There has been a lot of debate on the topic of what the correct age is to have a dog spayed or neutered. The source of the debate comes as the result of several studies designed to determine the risks of spay/neuter at earlier ages versus later ages or not at all. Each study has its own set of embedded flaws. The study done by the University of California Davis, for example had a small population sample numbering in the hundreds and only studied one particular breed (Golden Retrievers). They also only used study participants that had their general pet care at Davis. It is generally unusual for dogs to have their general pet care done at University referral centers making diagnosis of disease far less likely to fall through the cracks given owners far less likely to decline diagnostics, leading to a higher percentage of diagnosis of some of the diseases the study concluded that early spay or neuter may increase the risks of.
The University of Georgia longevity spay-neuter study had a much larger sampling with 40,000 plus dogs of all breeds. This study was a retroactive study looking at the death records of dogs dating back to 1980 to see trends in overall longevity. The study determined that sterilized dogs lived significantly longer than non-sterilized dogs. In neutered males in comparison to intact males, the life span was increased an average of 13.8%, while in spayed females in comparison to intact females, the life span was increased by an average of 26.3%. These are significant numbers especially taken in the context of dog years. On the other hand, while overall life expectancy was longer in sterilized dogs, they were more likely to die from autoimmune disease or cancer; while intact dogs were more likely to die from infectious disease or trauma.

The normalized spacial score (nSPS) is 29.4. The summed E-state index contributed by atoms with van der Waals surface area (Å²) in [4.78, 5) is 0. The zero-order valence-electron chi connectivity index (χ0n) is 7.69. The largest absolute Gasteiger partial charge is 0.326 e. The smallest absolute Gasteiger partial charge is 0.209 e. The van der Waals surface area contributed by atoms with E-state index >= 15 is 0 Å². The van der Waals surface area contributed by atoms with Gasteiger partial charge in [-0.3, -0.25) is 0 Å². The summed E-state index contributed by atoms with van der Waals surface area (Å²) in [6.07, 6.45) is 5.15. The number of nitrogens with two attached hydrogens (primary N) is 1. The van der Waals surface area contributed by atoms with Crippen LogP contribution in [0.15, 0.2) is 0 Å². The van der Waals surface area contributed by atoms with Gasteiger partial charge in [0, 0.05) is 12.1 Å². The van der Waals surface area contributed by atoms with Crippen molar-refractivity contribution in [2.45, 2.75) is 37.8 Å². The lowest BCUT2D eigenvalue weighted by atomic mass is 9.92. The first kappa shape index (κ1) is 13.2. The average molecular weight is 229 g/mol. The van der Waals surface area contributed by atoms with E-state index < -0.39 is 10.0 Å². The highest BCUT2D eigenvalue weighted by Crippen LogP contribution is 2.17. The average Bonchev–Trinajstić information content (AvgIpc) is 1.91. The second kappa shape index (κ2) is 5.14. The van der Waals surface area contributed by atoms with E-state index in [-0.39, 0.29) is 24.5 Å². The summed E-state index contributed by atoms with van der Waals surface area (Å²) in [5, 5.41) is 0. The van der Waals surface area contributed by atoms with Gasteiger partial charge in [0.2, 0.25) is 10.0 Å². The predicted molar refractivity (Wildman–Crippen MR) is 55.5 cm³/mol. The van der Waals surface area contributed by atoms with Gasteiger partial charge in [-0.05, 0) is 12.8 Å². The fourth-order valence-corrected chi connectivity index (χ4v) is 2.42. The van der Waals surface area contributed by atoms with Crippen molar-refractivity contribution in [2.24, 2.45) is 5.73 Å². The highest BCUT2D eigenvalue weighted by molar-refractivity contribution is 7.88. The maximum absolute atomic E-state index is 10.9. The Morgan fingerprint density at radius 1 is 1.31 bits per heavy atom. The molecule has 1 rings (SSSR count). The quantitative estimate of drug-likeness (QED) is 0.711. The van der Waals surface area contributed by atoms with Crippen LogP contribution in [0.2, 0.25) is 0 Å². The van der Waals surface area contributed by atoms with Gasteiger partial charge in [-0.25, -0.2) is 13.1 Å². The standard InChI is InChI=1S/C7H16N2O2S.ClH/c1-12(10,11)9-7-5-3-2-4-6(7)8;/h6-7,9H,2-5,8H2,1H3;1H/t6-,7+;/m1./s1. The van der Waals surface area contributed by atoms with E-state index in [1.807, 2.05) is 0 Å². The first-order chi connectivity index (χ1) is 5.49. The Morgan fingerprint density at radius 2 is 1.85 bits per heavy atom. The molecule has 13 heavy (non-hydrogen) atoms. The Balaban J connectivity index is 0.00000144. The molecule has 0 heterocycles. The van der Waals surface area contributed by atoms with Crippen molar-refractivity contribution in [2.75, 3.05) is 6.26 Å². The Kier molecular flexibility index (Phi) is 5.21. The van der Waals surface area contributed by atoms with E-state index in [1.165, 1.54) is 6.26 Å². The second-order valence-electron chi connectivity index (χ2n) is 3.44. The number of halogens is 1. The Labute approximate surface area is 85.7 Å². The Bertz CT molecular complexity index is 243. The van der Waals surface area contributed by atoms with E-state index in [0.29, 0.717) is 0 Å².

Davis also did a German Shepherd study that determined that the dogs spayed or neutered before 12 months of age had a 2-3 times greater incidence of certain joint diseases. Again, like the Golden Retriever study, there was the built in bias of dogs that receive general veterinary care at a university referral center and again, a relatively small population size and one single breed.